Face-to-face with writer Sheila Kohler at Princeton University
Sheila and I arrange to meet at Dinky’s on Princeton campus.
Sheila’s memoir Once we were Sisters has been described by Joyce Carol Oates as “a beautiful and tragic tale with echoes of cultural sexism and misogyny”.
JM Coetzee notes that “the most striking parts of this rich ad poignant memoir… reflect on the necessary cruelty of the writer’s art, sacrificing the truth of the world to the truth of fiction”.
Others speak of the book being viscerally compelling and intensely personal.
Who wouldn’t trepidate at the thought of meeting such a towering intellect?
As I pootle along in my little yellow bug, I have Siri, also in a way, viscerally compelling, bossing me about how to get to Princeton (“In three hundred yards, turn left. Turn LEFT”, etc etc).
I sit outside the railway station waiting room that has incarnated as a coffee shop. It is my fervent hope that conducting an interview will be like riding a bicycle—something you don’t forget how to do.
Sheila arrives as if she had floated down on one of the Chagall cotton ball clouds. She flashes a smile. It is a dazzling book jacket smile.
Her wide-set eyes read me like an autocue. Let’s go inside, we agree. The traffic and the wind will make it difficult to talk outside. As it turns out, inside the acoustics, high-ceilings and raucous millennials will present another challenge, but Sheila and I have an instant rapport. We talk like old friends in mourning, as Nadine Gordimer once described it.
Isak Dinesen wrote Out of Africa when, in ill-health and having lost everything, she had to return to Denmark. She chose her pen name the Isak from the biblical story of Isaac. From her pain and devastation she birthed a writer.
In many ways, Sheila’s story re-echoes this theme of transmogrifying tragedy into a gift. Before Once we were Sisters was to be the first of more than a dozen novels.
She lectures at Princeton (“I adore the students. They are like so many sponges soaking up information”) and writes a psychology blog.
One of her novels Cracks was made into a film by Ridley Scott’s daughter.
Her sister has been dead for 35 years, but “I still see her in the garden at Crossways”.
Last night, Sheila tells me, she was speaking on a panel of the great and good in New York. Someone referred to her memoir as “revenge porn”.
She is bemused by the description, as am I. She throws back her head and laughs. It is a macho smile, backlit with an innuendo of private tragedy.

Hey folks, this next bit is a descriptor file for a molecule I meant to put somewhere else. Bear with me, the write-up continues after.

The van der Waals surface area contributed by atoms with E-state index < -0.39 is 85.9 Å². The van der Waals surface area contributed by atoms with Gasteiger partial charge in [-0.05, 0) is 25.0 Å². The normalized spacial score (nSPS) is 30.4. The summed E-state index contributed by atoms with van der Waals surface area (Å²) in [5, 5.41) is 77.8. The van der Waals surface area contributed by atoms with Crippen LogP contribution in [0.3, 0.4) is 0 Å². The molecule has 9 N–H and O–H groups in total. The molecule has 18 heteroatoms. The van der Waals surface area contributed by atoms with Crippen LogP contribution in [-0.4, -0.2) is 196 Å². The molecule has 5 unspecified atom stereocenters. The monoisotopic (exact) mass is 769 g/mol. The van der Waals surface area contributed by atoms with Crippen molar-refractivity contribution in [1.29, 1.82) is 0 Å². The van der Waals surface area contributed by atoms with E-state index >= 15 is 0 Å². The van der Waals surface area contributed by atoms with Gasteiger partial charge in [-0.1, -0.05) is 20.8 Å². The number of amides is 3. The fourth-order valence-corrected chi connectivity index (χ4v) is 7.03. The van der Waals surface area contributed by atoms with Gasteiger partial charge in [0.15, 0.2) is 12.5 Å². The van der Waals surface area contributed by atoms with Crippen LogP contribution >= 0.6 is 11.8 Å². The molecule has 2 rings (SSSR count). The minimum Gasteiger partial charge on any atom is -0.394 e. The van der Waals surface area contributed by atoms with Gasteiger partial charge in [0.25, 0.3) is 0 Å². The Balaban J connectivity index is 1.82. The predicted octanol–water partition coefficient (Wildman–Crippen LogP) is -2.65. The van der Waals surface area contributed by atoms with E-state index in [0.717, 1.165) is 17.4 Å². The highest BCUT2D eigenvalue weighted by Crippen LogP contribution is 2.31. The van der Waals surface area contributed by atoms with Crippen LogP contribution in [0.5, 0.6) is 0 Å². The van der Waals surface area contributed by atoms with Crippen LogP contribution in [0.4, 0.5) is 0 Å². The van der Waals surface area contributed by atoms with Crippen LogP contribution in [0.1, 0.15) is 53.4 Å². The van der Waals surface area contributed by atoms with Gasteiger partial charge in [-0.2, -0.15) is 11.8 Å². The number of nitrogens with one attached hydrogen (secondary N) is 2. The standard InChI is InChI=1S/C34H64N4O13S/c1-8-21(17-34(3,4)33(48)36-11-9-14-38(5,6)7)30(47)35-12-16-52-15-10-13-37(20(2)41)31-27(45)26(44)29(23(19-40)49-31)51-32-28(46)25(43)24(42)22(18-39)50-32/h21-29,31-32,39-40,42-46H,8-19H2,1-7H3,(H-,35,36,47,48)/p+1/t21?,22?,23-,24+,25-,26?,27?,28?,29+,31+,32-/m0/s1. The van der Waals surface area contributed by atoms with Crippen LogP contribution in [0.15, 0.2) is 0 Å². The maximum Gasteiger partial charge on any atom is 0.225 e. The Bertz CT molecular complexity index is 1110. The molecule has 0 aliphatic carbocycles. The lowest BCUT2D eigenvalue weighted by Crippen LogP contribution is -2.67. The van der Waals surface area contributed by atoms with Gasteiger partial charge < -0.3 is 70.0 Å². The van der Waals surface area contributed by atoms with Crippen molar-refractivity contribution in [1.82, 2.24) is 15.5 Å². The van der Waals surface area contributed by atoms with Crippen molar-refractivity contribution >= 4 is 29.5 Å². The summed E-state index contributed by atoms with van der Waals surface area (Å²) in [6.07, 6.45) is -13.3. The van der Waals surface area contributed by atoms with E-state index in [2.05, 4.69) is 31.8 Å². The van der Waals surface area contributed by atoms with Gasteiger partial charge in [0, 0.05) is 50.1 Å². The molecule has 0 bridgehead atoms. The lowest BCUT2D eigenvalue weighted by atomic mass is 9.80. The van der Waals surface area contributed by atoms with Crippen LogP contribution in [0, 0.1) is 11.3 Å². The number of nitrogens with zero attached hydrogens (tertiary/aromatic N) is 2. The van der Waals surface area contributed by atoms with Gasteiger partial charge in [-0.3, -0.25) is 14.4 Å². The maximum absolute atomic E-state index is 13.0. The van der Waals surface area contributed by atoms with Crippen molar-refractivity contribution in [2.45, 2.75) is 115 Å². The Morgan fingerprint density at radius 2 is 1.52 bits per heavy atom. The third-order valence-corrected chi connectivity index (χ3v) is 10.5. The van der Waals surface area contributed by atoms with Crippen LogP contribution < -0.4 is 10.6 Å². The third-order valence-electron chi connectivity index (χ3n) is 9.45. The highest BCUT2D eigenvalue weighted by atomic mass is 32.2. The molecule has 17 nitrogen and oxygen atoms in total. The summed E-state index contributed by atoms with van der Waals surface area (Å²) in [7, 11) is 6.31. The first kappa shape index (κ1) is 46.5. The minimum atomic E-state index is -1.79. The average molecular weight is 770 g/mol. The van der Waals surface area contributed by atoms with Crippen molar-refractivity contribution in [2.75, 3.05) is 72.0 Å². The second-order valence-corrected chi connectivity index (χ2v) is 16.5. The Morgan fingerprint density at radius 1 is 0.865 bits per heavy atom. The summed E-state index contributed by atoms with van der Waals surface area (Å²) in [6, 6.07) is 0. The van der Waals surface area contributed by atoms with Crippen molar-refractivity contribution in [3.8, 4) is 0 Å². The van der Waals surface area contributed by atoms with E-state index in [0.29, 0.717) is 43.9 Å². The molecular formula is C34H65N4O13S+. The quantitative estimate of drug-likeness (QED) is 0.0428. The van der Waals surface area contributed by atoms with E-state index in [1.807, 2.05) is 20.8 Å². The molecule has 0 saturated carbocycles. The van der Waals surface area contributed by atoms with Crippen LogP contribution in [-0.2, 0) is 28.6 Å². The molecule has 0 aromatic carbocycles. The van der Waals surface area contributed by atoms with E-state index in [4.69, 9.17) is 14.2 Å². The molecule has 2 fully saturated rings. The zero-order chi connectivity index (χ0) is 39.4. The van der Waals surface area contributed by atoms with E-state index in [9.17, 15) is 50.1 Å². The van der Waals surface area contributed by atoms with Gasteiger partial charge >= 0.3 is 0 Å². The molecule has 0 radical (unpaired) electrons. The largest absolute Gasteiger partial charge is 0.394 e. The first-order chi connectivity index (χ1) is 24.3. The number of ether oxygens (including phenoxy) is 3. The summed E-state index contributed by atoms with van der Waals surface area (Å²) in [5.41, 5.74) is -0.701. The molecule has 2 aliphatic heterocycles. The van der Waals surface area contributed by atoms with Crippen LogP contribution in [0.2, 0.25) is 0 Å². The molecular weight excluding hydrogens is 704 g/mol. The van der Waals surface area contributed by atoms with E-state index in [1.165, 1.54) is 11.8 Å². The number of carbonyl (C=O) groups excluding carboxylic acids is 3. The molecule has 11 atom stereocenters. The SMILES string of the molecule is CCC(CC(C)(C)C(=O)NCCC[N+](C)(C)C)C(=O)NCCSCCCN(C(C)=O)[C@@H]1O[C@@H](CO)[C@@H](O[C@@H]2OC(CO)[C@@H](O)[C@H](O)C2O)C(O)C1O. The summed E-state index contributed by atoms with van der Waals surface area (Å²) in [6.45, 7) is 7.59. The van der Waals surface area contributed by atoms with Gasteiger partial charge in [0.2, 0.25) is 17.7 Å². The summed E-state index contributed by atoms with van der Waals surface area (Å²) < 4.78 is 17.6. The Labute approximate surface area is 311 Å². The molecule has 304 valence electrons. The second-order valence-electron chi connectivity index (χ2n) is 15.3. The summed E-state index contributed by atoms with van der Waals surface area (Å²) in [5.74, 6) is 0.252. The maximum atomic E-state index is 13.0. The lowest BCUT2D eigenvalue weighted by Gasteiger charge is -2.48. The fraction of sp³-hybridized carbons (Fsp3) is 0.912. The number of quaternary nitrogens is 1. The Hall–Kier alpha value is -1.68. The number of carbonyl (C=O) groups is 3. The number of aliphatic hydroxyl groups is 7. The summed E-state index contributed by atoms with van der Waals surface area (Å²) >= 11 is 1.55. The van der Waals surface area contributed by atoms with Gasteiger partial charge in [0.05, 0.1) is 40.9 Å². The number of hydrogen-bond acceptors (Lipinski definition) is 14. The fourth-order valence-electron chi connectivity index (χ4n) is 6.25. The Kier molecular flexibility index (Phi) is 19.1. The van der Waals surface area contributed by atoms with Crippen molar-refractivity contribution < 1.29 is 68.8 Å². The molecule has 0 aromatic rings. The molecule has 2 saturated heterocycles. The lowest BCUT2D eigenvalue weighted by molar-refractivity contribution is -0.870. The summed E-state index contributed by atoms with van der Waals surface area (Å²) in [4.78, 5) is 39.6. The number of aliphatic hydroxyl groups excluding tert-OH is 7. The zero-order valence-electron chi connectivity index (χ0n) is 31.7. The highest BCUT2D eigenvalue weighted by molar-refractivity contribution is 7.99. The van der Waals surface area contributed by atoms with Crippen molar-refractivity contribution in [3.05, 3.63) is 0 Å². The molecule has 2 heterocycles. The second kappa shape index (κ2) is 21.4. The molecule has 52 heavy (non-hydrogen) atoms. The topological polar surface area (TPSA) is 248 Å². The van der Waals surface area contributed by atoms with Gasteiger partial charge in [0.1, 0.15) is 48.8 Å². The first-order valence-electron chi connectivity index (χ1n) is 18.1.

What does one do when one’s sister is murdered by her husband? What does one do when one’s husband takes a lover and expects one to comfort him?
“The only weapon left to me is to write about what has happened in fictional form… I am determined to keep her alive on the page. Here, I can give her the revenge she would have wanted to have. I can control her destiny.
“My mind turns back obsessively, as it does so often with trauma, returning to this theme in various permutations in an attempt to find meaning in the absurdity of our lives.”
She was in South Africa before Christmas for a wedding.
Bad things are happening there.
“But at the same time I felt there were some good things too. We went to see the art, art galleries and young artists. I got this [she touches a bead necklace] there. I mean I feel strongly about the arts. That’s the one thing about Trump that really upsets me, that he’s cutting all the art funding. I think I would do that, that’s what I would do. If I had millions I would use it to encourage music, writing – all of that. I think that’s very important in the world.
“Memoir is like anything else, when it’s done very well and if it enables you to both leave yourself, leave your own life, go to somebody else’s life and at the same time maybe find yourself in someone else’s life”
That’s when memoir is good.
At seventy-five Sheila is jaw-droppingly attractive. With her shoulder-length platinum blonde and her slender, girlish figure she draws comparison to Carmen dell Orificio, the 86-year-old model who likes to tell people she goes straight from hip-replacement to the modeling ramp.
“People write to me from South Africa too, people who knew my sister. The lover in the book – his brother wrote to me. He said ‘I want to give this book to Michael for his 80th birthday’ (his name was Michael and I really call him Michael in the book). I thought oh no! He’s 80!”
Despite living in a dream zipcode – Upper West Manhattan opposite the Lincoln Centre, Sheila feels, “I don’t belong anywhere.”
Are you a citizen of the world, or of New York or your own experience?
“I think I don’t belong anywhere. I couldn’t really live in South Africa anymore, I miss it, and I love it. Whenever I go back there you just respond to that wonderful light, nature – it’s beautiful. You know you grew up in the Transvaal – with the flats distant around you. But I couldn’t really live there anymore.
“So New York’s not a bad place, because no one really belongs in New York. And there’s lots of stuff things going on. I mean, I could live probably anywhere. What’s important to me is the books.”
She claims to be frightened by everything.
“The train won’t come on time, all those kind of things. And travelling, losing your passport. Every situation is fraught with danger. People will say the wrong thing, you’ve said the wrong thing to a student or … I mean everything, everything. I rehash, I should have said that, no I shouldn’t have said that.”
Does she have any heroes or heroines?
“Only in books!”
Sheila is rather like a glass of fine champagne: Its arrival brings pleasure and its departure a yearning for more.
Words: Jani Allan